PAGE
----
SAY the programme makers, Bees Nees: “A little over 100 years after the death of a Scottish soldier, Gillean Grinn explores the effects that WW1 had on a Hebridean community.
“The hour-long film centres on the death of Simon MacQuarrie, a Uistman who died at First Ypres and examines how Hebridean communities suffered for decades afterwards.
“Members of the North Uist community provide analysis of the long shadow cast by WW1 with contributions from notable war historians, Dr D.W. Stewart, Sir Hew Strachan, Dominiek Dendooven and Trevor Royle.”
Gillean Grinn was produced by Bees Nees Media for BBC ALBA. It is being broadcast tonight at 2100 hours.
Iain MacLeod, head of production at Bees Nees and principal cameraman on the production, answers the questions…
Who commissioned the programme?
BBC ALBA commissioned the programme and Margaret Mary Murray – head of Service at BBC ALBA – was appointed executive producer, along with Alasdair MacCuish from Bees Nees. That combination brought a wealth of experience, support and good advice to the project.
Explain the thinking behind the programme’s ‘look and feel’.
The idea sprang from a conversation with Simon MacQuarrie, director of media company, Creative Cell. Simon mentioned that the grandfather he was named after was one of the first men from North Uist to die at Ypres, a little over two months after WW1 broke out. The long reach of that war fascinated me, particularly how it affected communities in remote places and Bees Nees began to develop the idea.
From the outset, we aimed for a straightforward documentary that told the story of Simon MacQuarrie and how that story fed a much larger narrative; that of the Great War.
There’s a literary element too: Donald MacDonald (Dòmhnall Ruadh Choruna) is one of Gaeldom’s renowned poets and he served in 1 B/n Cameron Highlanders alongside MacQuarrie.
MacDonald’s war poetry was composed in the trenches, following bloody battles at Ypres, Arras and the Somme. His elegy to the fallen, ‘Dh’Fhalbh na Gillean Grinn’ (‘Off Went The Handsome Lads’), describes the horror of trench warfare and, at the end of the poem, Simon MacQuarrie is mentioned in the roll call of the dead.
Who are the key personnel? How were they recruited?
DOP Craig McKirdy filmed for two-to-three days around Ypres, Belgium, and he always arrives on location with a can-do attitude and lashings of creativity.
The post-production was wrapped around the availability of four key players. John Ferguson, an experienced and energetic editor, carved a lovely narrative from a mountain of footage. Guido Schneider did the polishing and grading on Avid Symphony. Maps and on-screen graphics were created by Gerry Morris, a man who can transform a project with his considerable creative chops.
I’ve worked with all three on and off for over a dozen years and they remain pro-active and show strong commitment to any project. Sound designer, John Devine, displays similar drive and remains the number one choice for audio post-production at Bees Nees.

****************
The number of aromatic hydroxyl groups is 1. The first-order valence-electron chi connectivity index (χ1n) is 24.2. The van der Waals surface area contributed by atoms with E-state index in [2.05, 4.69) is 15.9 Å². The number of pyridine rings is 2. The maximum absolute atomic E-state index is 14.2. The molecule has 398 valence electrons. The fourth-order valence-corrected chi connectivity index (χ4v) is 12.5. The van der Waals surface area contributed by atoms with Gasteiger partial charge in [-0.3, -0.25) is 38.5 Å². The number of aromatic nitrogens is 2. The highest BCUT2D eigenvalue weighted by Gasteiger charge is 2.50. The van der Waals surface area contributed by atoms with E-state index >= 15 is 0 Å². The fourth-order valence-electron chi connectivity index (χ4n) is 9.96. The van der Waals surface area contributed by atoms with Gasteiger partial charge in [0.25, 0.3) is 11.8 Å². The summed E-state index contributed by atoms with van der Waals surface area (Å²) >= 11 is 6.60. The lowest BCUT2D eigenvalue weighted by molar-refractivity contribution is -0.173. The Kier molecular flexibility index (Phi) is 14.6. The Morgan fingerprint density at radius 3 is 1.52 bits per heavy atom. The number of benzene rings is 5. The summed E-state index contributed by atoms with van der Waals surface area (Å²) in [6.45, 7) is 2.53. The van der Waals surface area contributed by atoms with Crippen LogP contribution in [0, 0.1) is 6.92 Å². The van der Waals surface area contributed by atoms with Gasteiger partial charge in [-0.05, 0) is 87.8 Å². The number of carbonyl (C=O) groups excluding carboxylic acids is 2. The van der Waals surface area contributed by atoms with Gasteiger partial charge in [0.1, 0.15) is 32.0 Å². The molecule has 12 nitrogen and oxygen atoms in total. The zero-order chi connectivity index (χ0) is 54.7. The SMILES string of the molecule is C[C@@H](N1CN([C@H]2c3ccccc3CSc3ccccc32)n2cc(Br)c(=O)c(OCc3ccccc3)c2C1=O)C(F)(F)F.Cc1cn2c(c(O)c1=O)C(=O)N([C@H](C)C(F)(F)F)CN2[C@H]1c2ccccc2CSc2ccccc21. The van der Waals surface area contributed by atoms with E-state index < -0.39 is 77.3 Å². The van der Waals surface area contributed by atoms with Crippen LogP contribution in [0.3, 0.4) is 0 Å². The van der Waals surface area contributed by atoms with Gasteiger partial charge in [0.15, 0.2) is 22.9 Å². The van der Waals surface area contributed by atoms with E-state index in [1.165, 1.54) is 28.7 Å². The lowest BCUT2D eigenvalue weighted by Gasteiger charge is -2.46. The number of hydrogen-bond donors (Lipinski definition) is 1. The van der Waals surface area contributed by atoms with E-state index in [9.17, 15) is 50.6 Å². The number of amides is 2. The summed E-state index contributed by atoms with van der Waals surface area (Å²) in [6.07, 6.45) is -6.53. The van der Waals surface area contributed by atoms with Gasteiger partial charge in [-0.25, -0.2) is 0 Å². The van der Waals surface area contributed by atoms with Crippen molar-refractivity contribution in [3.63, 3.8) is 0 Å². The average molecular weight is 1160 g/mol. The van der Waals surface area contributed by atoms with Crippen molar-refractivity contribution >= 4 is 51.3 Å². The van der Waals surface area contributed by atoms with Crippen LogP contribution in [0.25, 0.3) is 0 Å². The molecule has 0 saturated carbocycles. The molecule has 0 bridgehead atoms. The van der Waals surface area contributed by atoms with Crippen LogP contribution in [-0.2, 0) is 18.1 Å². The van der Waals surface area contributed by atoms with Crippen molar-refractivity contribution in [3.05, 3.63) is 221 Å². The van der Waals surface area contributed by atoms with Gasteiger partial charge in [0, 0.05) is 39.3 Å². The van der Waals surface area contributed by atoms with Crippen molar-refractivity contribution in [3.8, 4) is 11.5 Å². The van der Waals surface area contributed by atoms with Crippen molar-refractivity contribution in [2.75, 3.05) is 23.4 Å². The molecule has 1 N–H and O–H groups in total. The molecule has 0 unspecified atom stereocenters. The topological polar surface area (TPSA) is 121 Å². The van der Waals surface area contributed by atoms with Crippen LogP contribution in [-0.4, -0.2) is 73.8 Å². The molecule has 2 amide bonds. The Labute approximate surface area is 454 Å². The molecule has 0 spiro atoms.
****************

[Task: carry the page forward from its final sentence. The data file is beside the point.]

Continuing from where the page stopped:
I felt strongly that the narrator should be from the island of North Uist and chose Prof Boyd Robertson of Sabhal Mòr Ostaig, who was familiar with the subject matter, literature and culture of the Western Isles.
What kit and software?
The project was filmed on Canon’s C300 camcorder using Canon’s EF 24 – 70 mm and 70 – 200mm lenses for versatility and flexibility.
More importantly, I know that combination can provide a beautiful result on a budget.
Everything was acquired using the C-log setting so that the footage was tuned for colourist, Guido Schneider, to unlock the potential of the pictures.
With only a single operator filming most of the project, it was vital that the camera kit could be broken down for travel and reassembled quickly. The performance ability of the C300 in low light situations meant that it could deliver great results using only available light.
Special mention should go to Progressive Broadcast Hire who provide an unparalleled bespoke kit hire service, including delivery to the door.
Edited on Avid at The Hive, Bees Nees’ boutique post-production house. Our in-house sound designer, John Devine, finished the audio on Pyramix, often working quickly on a fractured timeline.
What were the main production challenges?
Archive research and acquisition is seldom straightforward and WW1 archive material can be eye-wateringly expensive, so sourcing and sifting through archive remained a constant headache throughout the production period.
Attempting to illustrate Pte Simon MacQuarrie’s story when only a single photograph of him exists proved tricky. Similarly, there’s only one photograph of poet Dòmhnall Ruadh Choruna; a picture that was taken shortly before he died in 1967.
Filming in Belgium without a fixer was less of a challenge than anticipated, partly because staff at the tourist organisations and at In Flanders Field Museum, Ypres, couldn’t have been more helpful.
Uist is a beautiful filming location, blessed with a clear, white light and huge skies. However, the climate in the Hebrides didn’t always make for easy filming. When the weather was bad, it was fierce and when the weather was good, you wouldn’t want to be anywhere else. Both extremes could happen in the space of a day. In retrospect, the biggest challenge was filming in a stiff southwesterly, straight off the Atlantic.
What did you most learn and enjoy from the experience?
One hundred years on, the Great War remains an emotive topic that still resonates in small communities like North Uist. Meeting people from all walks of life with stories to share about WW1 was a privilege and everyone we encountered was generous with their time. That was a rewarding experience.
I loved working with Simon MacQuarrie on this project. From the outset, this generous contributor and subject was an invaluable source of advice and information. Every project should employ him.